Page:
- Reviewed: 3 February 2017, 14:16 NZDT
- Still current at: 22 September 2017
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There is some risk to your security in El Salvador due to violent crime and we advise caution.View Larger Map Close/Open map
El Salvador has one of the highest crime rates in Latin America. Violent crime is common, widespread and often involves firearms. Much of this crime is drug and gang related and foreigners are not usually targeted, however tourists have been the victims of serious crime in the past, including armed robbery, kidnapping, carjacking and assault.
New Zealanders in El Salvador should remain vigilant and exercise a high degree of security awareness at all times, particularly in downtown San Salvador. You should avoid walking alone, and to isolated areas, particularly at night.
Petty crime is common with robberies and theft often occuring on public transport and in tourist areas, including pickpocketing and bag snatching. Victims of robbery and other crime are often targeted on the basis of perceived wealth. We recommend you avoid displaying or wearing items that appear valuable, such as jewellery and mobile devices. No resistance should be given if you are the victim of crime as this could lead to an escalation in violence.
“Express kidnappings” occur in El Salvador, where criminals abduct a victim for a short amount of time and force them to withdraw funds from automatic teller machines (ATMs) to secure their release.. When using ATMs, we recommend you be discreet and use machines located within banks, hotels and shopping centres during daylight hours only.
Travel on public buses and in unofficial taxis should be avoided for safety reasons. We recommend using reputable coach companies and radio dispatched or hotel taxis.
Road travel outside major cities and towns can be dangerous, especially at night due to carjackings and robbery. You should avoid travelling at night and always travel with doors locked and windows up. Particular care should be taken in border areas with Guatemala and at border crossings. Exercise vigilance when leaving El Salvador International Airport as criminals have been known to follow travellers to private residences or secluded stretches of road where they carry out robberies.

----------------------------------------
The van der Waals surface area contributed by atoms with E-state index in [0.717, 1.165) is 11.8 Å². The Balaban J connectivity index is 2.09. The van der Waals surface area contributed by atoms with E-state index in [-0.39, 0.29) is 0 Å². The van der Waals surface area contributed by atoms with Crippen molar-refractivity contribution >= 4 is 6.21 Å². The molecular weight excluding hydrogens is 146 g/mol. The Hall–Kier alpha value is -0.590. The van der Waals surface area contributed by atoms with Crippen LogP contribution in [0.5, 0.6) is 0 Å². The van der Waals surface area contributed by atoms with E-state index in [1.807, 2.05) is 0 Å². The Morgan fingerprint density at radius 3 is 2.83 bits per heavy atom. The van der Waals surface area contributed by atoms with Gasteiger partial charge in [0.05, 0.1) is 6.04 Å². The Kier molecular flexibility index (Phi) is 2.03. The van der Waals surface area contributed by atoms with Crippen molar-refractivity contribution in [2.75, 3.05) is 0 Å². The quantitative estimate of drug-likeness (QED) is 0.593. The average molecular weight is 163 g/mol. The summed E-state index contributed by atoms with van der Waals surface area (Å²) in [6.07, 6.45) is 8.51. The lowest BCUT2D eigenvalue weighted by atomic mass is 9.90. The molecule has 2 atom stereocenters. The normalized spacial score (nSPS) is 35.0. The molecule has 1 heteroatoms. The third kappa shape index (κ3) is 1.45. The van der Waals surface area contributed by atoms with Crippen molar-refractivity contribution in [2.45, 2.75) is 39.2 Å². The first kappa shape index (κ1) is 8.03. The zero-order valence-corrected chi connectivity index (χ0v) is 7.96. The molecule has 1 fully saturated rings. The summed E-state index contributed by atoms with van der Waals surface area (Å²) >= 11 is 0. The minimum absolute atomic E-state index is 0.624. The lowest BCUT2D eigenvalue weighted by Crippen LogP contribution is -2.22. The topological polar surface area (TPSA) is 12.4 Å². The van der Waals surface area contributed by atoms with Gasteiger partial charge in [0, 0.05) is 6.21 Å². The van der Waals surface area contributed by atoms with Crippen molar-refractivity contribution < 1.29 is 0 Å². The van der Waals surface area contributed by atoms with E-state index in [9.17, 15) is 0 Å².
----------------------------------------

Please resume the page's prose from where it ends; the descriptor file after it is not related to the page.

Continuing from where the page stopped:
When travelling to remote areas it may be safer to travel with others or a reputable tour company. This includes while hiking in national parks and visiting volcanoes.
Protests and demonstrations occur from time to time in El Salvador and have the potential to turn violent and disrupt travel with little notice. We advise New Zealanders to avoid large gatherings and protests and follow any instructions issued by authorities. Political activity by foreigners is prohibited and may lead to detention and/or deportation.
Unexploded landmines in rural and remote areas remain a danger, especially in the Chalatenango and Morazan districts. We recommend you travel on well-used roads and paths, as mined areas are often unmarked.
General travel advice
New Zealanders travelling or living in El Salvador should have a comprehensive travel insurance policy in place that includes provision for medical evacuation by air.
New Zealanders in El Salvador are encouraged to register their details with the Ministry of Foreign Affairs and Trade.
The New Zealand Embassy Mexico City, Mexico is accredited to El Salvador
Street Address Jaime Balmes No 8, 4th Floor, Los Morales, Polanco, Mexico D.F. 11510 Telephone +52 55 5283 9460 Fax +52 55 5283 9480 Email firstname.lastname@example.org Web Site http://www.mfat.govt.nz/mexico Hours Mon - Fri 0930 - 1400, 1500 - 1700 hrs
New Zealand Consulate San Salvador, El Salvador
Street Address Edificio Fusades, Boulevard y Urbanizacion Santa Elena, Antiguo Cuscatland, San Salvador, El Salvador Telephone +503 278 3372 Alternate Telephone +503 223 1321 Fax +503 278 3359 Email email@example.com
See our regional advice for Central/South America
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Accredited New Zealand Embassy Mexico
Jaime Balmes No 8, 4th Floor, Los Morales, Polanco, Mexico D.F. 11510
Telephone: +52 55 5283 9460
Fax: +52 55 5283 9480
Hours: Mon - Fri 0930 - 1400, 1500 - 1700 hrs